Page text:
Street protests are enveloping the developing world and especially the Middle East and North Africa (MENA) — Algeria, Egypt, Jordan, Kuwait, Lebanon, Iran, and Iraq. Although the intensity and trigger vary from country to country, the fundamental cause in all is a growing sense of individual uncertainty and distrust of governments. The younger generation in the MENA region has dim prospects and doubts the ability of governments to improve things. That innate distrust of governments is amplified by social media, which can swiftly react to missteps by often secretive governments. Moreover, the inability of many governments to deliver quality and affordable public services, coupled with the perception of official corruption that enables a crony private sector, exacerbates distrust.
These domestic tensions in MENA are building up as uncertainty about the global economy increases. Indeed, growth prospects have continued to soften with reduced investment in developing countries. Trade tensions and the United Kingdom’s exit from the European Union are among the downside risks to the outlook. Another concern is rising government debt, which makes it difficult for developing countries, including in MENA, to respond to adverse economic developments and to finance growth-enhancing investments.
The MENA region needs hundreds of billions of dollars of investment in quality projects. Because the availability of public funds is limited, the World Bank and other international development partners are using new country platforms to support developing countries as they undertake the upstream reforms needed to attract private investment. There is a real opportunity for developing countries to tap trillions of dollars of “frozen assets” invested in low-yielding, even money-losing, instruments in advanced economies. To attract these funds from advanced economies, developing countries like those in MENA must make sustainable reforms to deliver not only open markets but more open government.
The World Bank recently released its Doing Business 2020. Many countries in MENA made significant improvement in their rankings — including Saudi Arabia, Jordan, Bahrain, and Kuwait. Nevertheless, the report shows that there is significant scope in MENA to continue to streamline or expedite rules to make it easier to do business and allow entrepreneurship to flourish. Besides removing specific barriers to ease the business environment, many MENA countries need deeper and bolder reform to promote fair competition.
No reform can be imposed from the outside. MENA countries must achieve an internal consensus that monopolized markets — whether dominated by the military or by a few oligarchs — limit the prospects of often increasingly educated youth and women and that society must eliminate them. Too often, countries have competition laws on the books, but state-owned enterprises and other favored actors benefit from exemptions and continue loss-making commercial activities. In general, competition laws in many developing countries are not systematically enforced — often because of the lack of an independent judiciary and limited independence and sanction power by competition bodies. Ineffective enforcement ultimately results in poor quality and unaffordable public services (such as water, solid waste management, electricity, and telecoms), spurs the accumulation of public debt, and feeds the perception of corruption.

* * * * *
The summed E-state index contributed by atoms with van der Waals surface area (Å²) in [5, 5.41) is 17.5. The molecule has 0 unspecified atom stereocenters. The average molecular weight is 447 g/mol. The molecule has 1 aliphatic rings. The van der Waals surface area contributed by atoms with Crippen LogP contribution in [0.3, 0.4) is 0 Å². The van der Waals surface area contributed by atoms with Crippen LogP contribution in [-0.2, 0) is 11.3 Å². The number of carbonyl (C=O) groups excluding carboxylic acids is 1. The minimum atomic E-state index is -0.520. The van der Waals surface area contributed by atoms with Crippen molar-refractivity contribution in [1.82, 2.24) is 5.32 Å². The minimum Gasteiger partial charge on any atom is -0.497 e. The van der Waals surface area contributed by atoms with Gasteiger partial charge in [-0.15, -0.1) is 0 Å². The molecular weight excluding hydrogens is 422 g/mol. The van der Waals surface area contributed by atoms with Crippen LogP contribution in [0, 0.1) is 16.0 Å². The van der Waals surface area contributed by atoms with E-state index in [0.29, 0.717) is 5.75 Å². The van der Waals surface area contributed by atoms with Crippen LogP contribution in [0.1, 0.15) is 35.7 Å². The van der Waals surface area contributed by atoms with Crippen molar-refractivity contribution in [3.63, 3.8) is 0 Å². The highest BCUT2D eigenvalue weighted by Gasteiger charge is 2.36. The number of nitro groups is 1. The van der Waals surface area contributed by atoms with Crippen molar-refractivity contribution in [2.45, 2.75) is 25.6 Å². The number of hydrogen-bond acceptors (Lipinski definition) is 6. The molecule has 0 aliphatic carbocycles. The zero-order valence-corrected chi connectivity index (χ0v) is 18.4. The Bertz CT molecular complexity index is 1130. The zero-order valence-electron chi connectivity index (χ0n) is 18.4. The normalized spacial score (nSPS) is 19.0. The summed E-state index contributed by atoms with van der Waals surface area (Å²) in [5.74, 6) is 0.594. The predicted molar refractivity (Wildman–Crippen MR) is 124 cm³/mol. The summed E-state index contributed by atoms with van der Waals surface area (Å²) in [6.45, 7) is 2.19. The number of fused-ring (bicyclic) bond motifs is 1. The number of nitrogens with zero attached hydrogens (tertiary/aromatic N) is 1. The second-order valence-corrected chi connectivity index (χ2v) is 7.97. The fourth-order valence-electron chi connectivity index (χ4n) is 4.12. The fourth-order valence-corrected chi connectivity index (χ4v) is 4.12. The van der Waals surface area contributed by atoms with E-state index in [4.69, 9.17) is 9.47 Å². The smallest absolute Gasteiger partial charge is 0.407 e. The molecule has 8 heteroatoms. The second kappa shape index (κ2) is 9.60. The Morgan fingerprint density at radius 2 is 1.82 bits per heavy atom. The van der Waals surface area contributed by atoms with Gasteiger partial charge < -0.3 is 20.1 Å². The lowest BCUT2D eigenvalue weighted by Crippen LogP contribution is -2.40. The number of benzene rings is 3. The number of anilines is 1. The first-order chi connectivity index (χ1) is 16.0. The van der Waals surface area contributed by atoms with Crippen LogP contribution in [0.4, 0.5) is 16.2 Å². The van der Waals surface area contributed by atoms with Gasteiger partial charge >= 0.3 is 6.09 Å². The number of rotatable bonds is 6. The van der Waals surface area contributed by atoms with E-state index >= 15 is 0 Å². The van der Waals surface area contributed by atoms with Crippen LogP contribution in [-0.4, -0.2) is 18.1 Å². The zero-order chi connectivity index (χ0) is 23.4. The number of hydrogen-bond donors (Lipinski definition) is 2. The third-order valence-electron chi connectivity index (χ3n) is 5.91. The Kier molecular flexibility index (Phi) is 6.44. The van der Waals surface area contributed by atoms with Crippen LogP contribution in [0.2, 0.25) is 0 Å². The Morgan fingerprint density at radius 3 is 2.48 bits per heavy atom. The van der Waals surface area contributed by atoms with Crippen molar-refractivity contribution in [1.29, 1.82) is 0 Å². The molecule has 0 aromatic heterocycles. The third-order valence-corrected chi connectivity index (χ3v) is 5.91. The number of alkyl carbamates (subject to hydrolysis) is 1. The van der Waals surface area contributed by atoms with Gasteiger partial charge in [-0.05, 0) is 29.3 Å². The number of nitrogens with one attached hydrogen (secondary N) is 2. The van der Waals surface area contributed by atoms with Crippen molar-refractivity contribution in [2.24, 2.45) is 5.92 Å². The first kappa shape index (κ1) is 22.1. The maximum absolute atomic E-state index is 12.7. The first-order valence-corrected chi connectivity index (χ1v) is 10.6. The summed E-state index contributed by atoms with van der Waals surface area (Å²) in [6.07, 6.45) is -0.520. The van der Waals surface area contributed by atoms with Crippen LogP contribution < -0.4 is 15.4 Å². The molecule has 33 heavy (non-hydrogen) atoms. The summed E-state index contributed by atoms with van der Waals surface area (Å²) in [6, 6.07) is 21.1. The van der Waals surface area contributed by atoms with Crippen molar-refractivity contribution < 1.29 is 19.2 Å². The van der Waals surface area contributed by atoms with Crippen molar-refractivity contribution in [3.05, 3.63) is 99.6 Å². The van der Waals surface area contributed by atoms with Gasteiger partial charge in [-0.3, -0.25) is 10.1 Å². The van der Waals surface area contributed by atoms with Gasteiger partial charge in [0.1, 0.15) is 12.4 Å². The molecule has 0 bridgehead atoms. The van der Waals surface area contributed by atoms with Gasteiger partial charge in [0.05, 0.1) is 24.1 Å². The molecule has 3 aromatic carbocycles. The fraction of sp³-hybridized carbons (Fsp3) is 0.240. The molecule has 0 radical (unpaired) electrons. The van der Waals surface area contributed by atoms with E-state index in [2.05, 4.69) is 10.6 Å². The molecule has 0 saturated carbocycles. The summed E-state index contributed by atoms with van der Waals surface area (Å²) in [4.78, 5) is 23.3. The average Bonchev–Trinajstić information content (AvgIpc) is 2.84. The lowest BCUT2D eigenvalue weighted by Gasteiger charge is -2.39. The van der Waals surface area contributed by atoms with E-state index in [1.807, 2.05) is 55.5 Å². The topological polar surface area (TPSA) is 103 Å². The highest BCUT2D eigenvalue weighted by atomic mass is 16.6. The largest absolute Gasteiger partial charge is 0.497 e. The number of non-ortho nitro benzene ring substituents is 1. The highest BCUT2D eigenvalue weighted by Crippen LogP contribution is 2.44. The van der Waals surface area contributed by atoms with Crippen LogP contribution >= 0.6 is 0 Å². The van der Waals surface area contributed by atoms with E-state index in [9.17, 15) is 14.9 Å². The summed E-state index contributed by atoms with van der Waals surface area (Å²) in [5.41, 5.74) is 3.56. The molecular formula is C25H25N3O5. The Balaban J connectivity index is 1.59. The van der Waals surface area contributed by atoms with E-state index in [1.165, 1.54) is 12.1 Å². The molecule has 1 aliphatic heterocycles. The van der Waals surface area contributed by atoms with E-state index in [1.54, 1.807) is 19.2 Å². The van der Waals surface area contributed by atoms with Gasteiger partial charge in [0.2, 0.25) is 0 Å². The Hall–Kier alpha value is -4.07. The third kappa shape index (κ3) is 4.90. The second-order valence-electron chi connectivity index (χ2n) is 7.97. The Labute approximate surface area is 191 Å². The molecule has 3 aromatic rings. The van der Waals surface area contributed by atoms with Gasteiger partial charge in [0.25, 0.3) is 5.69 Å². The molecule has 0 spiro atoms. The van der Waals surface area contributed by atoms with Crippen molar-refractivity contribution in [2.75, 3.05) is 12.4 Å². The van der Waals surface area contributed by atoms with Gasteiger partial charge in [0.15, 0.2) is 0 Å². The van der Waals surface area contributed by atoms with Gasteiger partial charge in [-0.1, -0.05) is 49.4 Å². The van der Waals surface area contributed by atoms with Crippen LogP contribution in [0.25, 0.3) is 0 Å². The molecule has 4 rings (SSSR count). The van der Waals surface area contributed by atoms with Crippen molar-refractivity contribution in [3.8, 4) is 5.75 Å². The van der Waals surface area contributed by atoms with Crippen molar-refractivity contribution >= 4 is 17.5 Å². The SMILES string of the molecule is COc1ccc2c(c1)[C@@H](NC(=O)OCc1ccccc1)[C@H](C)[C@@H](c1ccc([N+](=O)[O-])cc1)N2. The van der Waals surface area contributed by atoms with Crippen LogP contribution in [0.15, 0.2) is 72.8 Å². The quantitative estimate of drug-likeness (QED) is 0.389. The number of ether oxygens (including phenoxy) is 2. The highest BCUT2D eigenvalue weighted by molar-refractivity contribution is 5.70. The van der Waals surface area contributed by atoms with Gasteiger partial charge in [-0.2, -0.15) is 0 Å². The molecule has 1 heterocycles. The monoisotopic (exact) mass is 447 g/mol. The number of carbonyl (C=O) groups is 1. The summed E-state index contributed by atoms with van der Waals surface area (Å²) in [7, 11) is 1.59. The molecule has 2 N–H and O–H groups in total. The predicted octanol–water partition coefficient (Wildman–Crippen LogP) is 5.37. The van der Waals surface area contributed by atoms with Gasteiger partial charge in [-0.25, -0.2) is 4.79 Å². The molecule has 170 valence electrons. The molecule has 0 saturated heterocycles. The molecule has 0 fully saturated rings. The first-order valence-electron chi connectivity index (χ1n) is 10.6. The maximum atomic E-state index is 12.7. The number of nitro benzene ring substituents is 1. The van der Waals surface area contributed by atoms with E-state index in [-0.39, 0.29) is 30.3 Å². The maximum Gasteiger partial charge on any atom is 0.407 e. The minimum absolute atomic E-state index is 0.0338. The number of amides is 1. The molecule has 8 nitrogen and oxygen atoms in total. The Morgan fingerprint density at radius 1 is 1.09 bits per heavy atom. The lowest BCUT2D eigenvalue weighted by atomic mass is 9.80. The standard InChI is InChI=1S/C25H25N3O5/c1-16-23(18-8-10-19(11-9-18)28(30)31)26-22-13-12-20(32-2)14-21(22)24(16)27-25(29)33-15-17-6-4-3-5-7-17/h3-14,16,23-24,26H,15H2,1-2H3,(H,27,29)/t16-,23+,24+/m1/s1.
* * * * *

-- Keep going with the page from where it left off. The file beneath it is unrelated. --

More open markets can help unleash the full potential of individuals in MENA countries. But to do so requires open governments. Oversight bodies, when they exist, can operate effectively and help restore trust in the system only if there is enough transparency and sufficient data to permit the evaluation of public policies. Lack of transparency is especially problematical in infrastructure lending — where collateral, liens, and other terms and clauses hidden in contracts are often not fully revealed. While hidden debt may be appealing to a few developing country leaders who use it for their personal gains, it adds to the real economic burden and jeopardizes the future of younger generations, who become more frustrated in turn. Debtor and creditor governments around the world need to act more responsibly and commit to transparent terms for infrastructure lending. The citizenry ought to be fully informed about the contingent liabilities that governments are making on their behalf.
Considering the outsized role of the state in many MENA economies, to foster a private sector with open markets, governments must inject more transparency in public procurement and make credit more widely available. More transparent public procurement will make it harder for favored firms to obtain lucrative government contracts, which would promote a genuine private sector. The privileged access state-owned enterprises (SOEs) often have to credit, especially from public banks, crowds out the development of small- and medium-sized enterprises (SMEs). Not only do SMEs find it difficult to get funding, they can find it hard to compete with SOEs whose easy access to credit allows them to operate inefficiently — or even at a loss. That is not sustainable.
Young people in MENA are challenging the status quo and demanding that governments effect positive change. Governments in the Arab world should take a clue from the protesters and show that they are willing to abide by much higher transparency and disclosure standards — which will ultimately help to reform bad behavior by governments and elites, and foster trust among the citizenry.
Rabah Arezki is the Chief Economist for Middle East and North Africa region at the World Bank Group. Ferid Belhaj is the Vice President for the Middle East and North Africa region at the World Bank Group. The views expressed in this article are their own.
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